Another disappointing jobs report
By Peter Morici
web posted January 10, 2011
The economy added 103,000 jobs in December. Unemployment fell to 9.4 percent, largely because 260,000 adults dropped out of the labor force and are no longer counted as unemployed by the government.
The President's $800 billion dollar stimulus package gave the economy a lift and additional tax cuts in 2011 will help too, but those did not address structural problems holding back jobs creation—principal among those is the huge trade deficit.
Since July 2009, spending by consumers, businesses, and federal and state governments has increased at a 3.8 percent annual pace, but imports and the trade deficit have jumped 17 and 37 percent. Simply, too many stimulus dollars are being spent on goods from China, and too few of those dollars return to purchase U.S. exports.
The growing trade deficit is a tax on domestic demand that offsets much of the benefits of stimulus spending and tax cuts. Consequently, the U.S. economy is expanding at a 2.9 percent annual pace, which is not enough to dent unemployment.
Since December 2009, the private sector has added 112,000 jobs per month, but most of those have been in government subsidized health care and social services, and temporary business services. Netting those out, core private sector jobs creation has been a paltry 58,000 per month—that comes to 18 per county as compared to more than 5000 job seekers per county.
Coming out of a recession, temporary jobs appear first, but 18 months into the expansion the pace of permanent, non-government subsidized jobs creation should be accelerating. Instead, core private sector jobs rose only 60,000 in December—the same as the monthly pace for 2010, and only about one-sixth of what is needed to get unemployment down to 6 percent by the end of 2013.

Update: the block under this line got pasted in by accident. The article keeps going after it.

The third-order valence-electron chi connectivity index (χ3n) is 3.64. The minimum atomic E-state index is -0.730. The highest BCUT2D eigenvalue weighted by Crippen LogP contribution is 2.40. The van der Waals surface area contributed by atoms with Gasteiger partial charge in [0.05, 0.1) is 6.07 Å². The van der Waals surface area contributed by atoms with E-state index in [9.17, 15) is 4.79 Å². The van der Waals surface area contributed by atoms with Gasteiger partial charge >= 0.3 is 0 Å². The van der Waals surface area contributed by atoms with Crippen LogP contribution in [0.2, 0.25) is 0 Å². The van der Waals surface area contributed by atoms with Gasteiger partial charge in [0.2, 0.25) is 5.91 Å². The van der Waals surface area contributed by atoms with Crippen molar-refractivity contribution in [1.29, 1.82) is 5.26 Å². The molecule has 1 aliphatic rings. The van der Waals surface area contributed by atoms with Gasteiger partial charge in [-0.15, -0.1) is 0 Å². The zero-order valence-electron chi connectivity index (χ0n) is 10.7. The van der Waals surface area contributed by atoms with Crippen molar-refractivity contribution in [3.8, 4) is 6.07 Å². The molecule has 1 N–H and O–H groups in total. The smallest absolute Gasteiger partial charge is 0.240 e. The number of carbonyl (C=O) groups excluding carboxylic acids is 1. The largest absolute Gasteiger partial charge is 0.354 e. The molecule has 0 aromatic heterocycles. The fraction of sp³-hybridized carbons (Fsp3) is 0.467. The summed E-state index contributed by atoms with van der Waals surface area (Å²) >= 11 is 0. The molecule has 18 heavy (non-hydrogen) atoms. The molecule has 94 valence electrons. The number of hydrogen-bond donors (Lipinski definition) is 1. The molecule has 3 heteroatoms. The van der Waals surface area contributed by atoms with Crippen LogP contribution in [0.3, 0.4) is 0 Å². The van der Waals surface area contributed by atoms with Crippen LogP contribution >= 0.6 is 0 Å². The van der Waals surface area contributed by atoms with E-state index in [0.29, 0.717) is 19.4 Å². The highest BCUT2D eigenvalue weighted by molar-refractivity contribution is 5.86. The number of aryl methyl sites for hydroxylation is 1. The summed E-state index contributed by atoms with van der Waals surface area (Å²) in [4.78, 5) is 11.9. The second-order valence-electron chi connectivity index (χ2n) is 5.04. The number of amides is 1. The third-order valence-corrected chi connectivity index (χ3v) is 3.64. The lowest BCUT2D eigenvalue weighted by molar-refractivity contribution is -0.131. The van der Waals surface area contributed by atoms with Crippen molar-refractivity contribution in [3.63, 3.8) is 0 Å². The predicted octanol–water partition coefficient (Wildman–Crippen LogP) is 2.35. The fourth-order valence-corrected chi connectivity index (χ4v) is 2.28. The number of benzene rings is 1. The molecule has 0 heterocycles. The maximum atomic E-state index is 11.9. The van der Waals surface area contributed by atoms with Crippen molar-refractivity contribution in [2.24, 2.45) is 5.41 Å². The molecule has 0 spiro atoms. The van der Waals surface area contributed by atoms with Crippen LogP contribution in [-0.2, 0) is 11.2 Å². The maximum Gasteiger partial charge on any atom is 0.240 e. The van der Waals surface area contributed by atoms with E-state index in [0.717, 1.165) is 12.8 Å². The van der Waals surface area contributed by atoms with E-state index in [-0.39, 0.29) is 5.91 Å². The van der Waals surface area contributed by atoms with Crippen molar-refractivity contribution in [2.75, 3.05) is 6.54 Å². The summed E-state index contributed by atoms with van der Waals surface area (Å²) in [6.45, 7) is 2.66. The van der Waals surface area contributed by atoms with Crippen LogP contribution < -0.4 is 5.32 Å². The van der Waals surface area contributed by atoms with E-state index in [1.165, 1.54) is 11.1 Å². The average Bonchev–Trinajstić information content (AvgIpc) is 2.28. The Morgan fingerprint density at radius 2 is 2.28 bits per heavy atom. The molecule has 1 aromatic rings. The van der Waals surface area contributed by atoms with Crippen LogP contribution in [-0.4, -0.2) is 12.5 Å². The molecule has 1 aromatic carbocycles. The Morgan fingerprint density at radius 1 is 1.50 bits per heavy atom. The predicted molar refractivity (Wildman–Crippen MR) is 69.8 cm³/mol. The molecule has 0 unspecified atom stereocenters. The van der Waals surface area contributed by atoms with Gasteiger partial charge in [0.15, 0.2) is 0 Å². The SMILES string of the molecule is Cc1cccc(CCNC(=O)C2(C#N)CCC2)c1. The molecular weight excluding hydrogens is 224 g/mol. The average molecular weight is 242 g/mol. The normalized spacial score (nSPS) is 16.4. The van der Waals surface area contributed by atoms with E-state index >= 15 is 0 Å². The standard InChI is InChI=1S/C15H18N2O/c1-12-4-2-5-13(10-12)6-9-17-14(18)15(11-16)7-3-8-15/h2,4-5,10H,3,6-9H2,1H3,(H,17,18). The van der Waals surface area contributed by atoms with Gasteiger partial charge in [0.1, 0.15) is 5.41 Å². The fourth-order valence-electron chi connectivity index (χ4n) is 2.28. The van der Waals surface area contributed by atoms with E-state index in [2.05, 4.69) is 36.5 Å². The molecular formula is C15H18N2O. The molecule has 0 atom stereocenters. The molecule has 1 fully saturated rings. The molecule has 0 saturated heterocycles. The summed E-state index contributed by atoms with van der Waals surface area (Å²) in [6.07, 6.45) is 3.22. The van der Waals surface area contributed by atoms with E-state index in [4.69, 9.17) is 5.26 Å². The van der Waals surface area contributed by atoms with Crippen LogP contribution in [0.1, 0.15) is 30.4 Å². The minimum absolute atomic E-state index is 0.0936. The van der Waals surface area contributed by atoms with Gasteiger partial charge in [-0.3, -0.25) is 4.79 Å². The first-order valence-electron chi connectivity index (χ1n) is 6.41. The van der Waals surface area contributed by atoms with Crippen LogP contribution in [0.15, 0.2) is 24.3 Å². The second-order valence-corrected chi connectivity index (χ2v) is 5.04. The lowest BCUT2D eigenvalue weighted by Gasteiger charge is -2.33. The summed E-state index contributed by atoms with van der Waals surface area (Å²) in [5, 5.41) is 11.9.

By the end of 2013, about 13 million private sector jobs must be added to bring unemployment down to 6 percent, and current policies are not creating conditions for businesses to hire 350,000 workers each month.
The President and new Republican majority in the House agree the budget deficit must be slashed, but whether accomplished through higher taxes or less spending, a significantly smaller budget deficit will reduce domestic demand, kill the economic recovery and push unemployment well above 10 percent, unless the trade deficit is slashed by a like amount.
Beijing's intervention in currency markets and undervalued yuan creates a 35 percent subsidy on Chinese exports into the U.S. market. Together with high tariffs and other barriers to U.S. sales in the Middle Kingdom, the undervalued yuan is responsible for about half the U.S. trade deficit and high unemployment in the United States.
Diplomacy has failed to end China's currency market intervention and aggressive mercantilism, and more assertive action toward China protectionism is needed to bring down the trade deficit while reducing the federal budget deficit.
Imposing a tax on the conversion of U.S. dollars into yuan in proportion to Beijing's currency market intervention—either for the purpose of importing Chinese products or investing in China—would offset the effects of China's currency market intervention on the U.S. economy. Such a tax would significantly rebalance trade, instigate more investment and jobs creation in the United States, and reduce federal and state budget shortfalls by increasing GDP and tax receipts.
Whatever the merits of free trade internationally and laissez faire domestically, trade with China is hardly free now. Chinese mercantilism and a U.S. government that has not answered it are victimizing too many unemployed Americans.
Imposing such a tax is a tough choice for a president who views himself a liberal internationalist, and for Republicans in Congress who view themselves as champions of free markets, but these are extraordinary times. America needs pragmatic leadership, not blind allegiance to lofty principles, textbook theories and ideology.
We must address the world as we find it, not as we believe it should be.
Peter Morici is a professor at the Smith School of Business, University of Maryland School, and former Chief Economist at the U.S. International Trade Commission.
Send a link to this story
Send a link to this story
Get weekly updates about new issues